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Sacramento Judge Halts California Regulator’s Efforts to Impose Water Cutbacks

Court Rules Water Board’s Administrative Process Violates Water Users’ Due Process Rights

A Sacramento judge has thrown a wrench into the California State Water Resources Control Board’s efforts to impose water cutbacks on several of the state’s senior water rights holders.  In a July 10th order, Superior Court Judge Shelleyanne Chang ruled that the Water Board’s administrative process, designed to implement drought-based water reductions, violates the due process rights of several water and irrigation districts to whom the Board issued cutback orders.  Judge Chang issued a temporary restraining order barring the Board from enforcing its administrative directives.

Since California Governor Jerry Brown issued his drought declaration in January, the Water Board has been on the front lines of state efforts to reduce state water use.  As California’s drought extends into its fourth consecutive year, the Board has imposed a variety of water use restrictions, on an increasing number of the state’s water rights holders–including some water rights claimants who’ve never before been subjected to such curtailments.  Things came to a head in May and June, when the Board’s Executive Director issued so-called “Curtailment Letters” to a number of the state’s “senior” water rights holders–i.e., those asserting water rights based on claims originating before 1914, the year California first created a formal water rights permit system.

Several California water districts who claim such senior water rights responded to the Curtailment Letters by suing the Board in state court.  They’ve alleged that the Board’s unprecedented directives to them are illegal on several grounds.  Several of the districts’ legal arguments–including claims that the Board lacks any jurisdiction over pre-1914 California water rights, and that the Board’s Curtailment letters triggered an unconstitutional taking of their private property rights–seem attenuated.  But their strongest argument is that the Board has violated the districts’ due process rights–i.e., that state regulators cannot undertake such administrative efforts to reduce the districts’ water diversions without giving them an opportunity to convince the Board that those reductions shouldn’t be imposed.

It is this latter theory that Judge Chang embraced in her recent decision, and the basis of her order enjoining the Board’s administrative enforcement enforcement efforts against the districts.  The Board attempted to avoid this result by arguing that the Curtailment Letters were merely “informative,” rather than coercive.  The judge unsurprisingly rejected this defense, seizing on the Letters’ explicit language requiring the districts to “immediately stop diverting water” and to sign a certification that “confirms your cessation of diversion…”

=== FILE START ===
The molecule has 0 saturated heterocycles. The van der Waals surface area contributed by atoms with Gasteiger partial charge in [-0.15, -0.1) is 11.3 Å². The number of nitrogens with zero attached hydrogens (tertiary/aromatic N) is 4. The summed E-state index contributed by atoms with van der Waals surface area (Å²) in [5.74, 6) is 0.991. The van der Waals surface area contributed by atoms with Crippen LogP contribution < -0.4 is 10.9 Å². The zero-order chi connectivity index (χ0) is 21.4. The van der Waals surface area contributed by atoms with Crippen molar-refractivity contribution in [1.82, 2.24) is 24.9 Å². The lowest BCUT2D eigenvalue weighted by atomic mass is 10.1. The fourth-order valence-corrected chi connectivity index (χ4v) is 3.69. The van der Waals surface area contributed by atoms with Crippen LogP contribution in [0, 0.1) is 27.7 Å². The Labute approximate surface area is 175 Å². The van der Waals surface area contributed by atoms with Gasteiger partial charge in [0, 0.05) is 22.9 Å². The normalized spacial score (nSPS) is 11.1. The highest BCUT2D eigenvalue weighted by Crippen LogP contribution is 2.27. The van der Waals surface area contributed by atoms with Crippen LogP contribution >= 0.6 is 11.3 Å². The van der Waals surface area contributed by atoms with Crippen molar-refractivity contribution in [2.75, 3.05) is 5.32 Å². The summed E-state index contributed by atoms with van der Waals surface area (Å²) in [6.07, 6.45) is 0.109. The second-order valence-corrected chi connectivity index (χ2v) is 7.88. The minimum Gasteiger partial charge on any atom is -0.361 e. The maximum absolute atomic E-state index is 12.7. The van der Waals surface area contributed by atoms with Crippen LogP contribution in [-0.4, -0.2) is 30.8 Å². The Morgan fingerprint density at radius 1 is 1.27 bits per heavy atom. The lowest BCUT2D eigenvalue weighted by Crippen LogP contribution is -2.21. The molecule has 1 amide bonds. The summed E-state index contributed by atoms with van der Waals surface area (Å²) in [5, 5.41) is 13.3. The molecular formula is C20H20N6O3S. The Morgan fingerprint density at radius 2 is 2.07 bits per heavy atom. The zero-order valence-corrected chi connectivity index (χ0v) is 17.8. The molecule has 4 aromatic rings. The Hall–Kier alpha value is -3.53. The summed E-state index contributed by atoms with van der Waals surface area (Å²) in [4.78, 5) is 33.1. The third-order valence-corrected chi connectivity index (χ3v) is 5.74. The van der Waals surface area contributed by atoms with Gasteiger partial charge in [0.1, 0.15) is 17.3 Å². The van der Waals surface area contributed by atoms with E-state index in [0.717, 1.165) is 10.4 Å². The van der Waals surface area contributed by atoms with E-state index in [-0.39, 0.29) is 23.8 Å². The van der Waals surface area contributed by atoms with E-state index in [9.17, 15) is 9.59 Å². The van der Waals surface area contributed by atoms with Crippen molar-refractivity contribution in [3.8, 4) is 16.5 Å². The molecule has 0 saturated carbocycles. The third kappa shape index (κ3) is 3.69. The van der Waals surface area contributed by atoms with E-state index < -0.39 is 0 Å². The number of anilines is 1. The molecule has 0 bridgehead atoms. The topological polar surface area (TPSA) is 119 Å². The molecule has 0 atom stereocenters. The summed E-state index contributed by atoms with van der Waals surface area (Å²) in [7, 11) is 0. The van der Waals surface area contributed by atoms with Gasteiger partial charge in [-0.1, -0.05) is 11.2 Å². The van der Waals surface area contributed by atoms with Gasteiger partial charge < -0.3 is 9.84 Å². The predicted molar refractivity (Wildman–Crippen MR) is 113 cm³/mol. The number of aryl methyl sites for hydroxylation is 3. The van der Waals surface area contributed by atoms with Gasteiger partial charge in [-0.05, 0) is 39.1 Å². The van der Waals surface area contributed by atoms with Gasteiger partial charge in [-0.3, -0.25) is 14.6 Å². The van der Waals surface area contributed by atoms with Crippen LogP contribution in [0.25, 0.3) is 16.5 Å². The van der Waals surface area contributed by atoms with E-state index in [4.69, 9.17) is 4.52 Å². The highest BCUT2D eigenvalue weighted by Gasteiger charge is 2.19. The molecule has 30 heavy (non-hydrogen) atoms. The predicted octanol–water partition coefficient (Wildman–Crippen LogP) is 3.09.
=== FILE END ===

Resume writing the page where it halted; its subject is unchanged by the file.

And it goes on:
The court’s decision and injunction are bad news for the Board, and for statewide efforts to enforce water reductions necessitated by California’s unprecedented drought conditions.  While the Board has issued a variety of regulatory orders and pronouncements in recent months designed to curb aggregate state water use, these are the first lawsuits brought by state water users to test the limits of Board authority to order cutbacks in the face of the current drought.  Friday’s court action will require the Board, its staff and legal counsel to go back to the drawing board when it comes to imposing water cutbacks on the districts that have sued.  (Judge Chang’s brief order is noticeably silent as to precisely what type of “pre-deprivation hearing” the districts are entitled to under constitutional Due Process guarantees.)  But last week’s decision raises doubts as to the Board’s authority to impose similar cutbacks on all senior water rights holders throughout California.  Even more broadly, this legal setback for the Board is likely to embolden an array of water rights claimants up and down the state to challenge the Board’s myriad water conservation mandates in court.

Forcing the Board to undertake thousands of fact-specific, formal administrative hearings would likely swamp the Board’s limited staff and fiscal resources.  More importantly, it would defer–and quite possibly prevent altogether–the Board from taking the regulatory steps necessary to respond effectively to California’s terrible drought and resulting water shortages.  It will be interesting to see if the Board, represented by California Attorney General Kamala Harris, seeks an expedited appeal of last Friday’s trial court ruling.  Alternatively, Governor Brown could invoke his emergency powers to respond to a disaster (i.e., the drought); under that legal authority, the Governor is allowed to dispense with certain, otherwise-applicable procedural requirements.  Finally, perhaps the Board and its lawyers will be able to find some way to comply with Judge Chang’s order without bringing state regulators’  conservation efforts to a screeching halt.

For now, however, last Friday’s court order is bad news for not only the Board, but for all Californians who worry about the drought’s increasing, deleterious effects on the state’s people, economy and environment.

 

 

 

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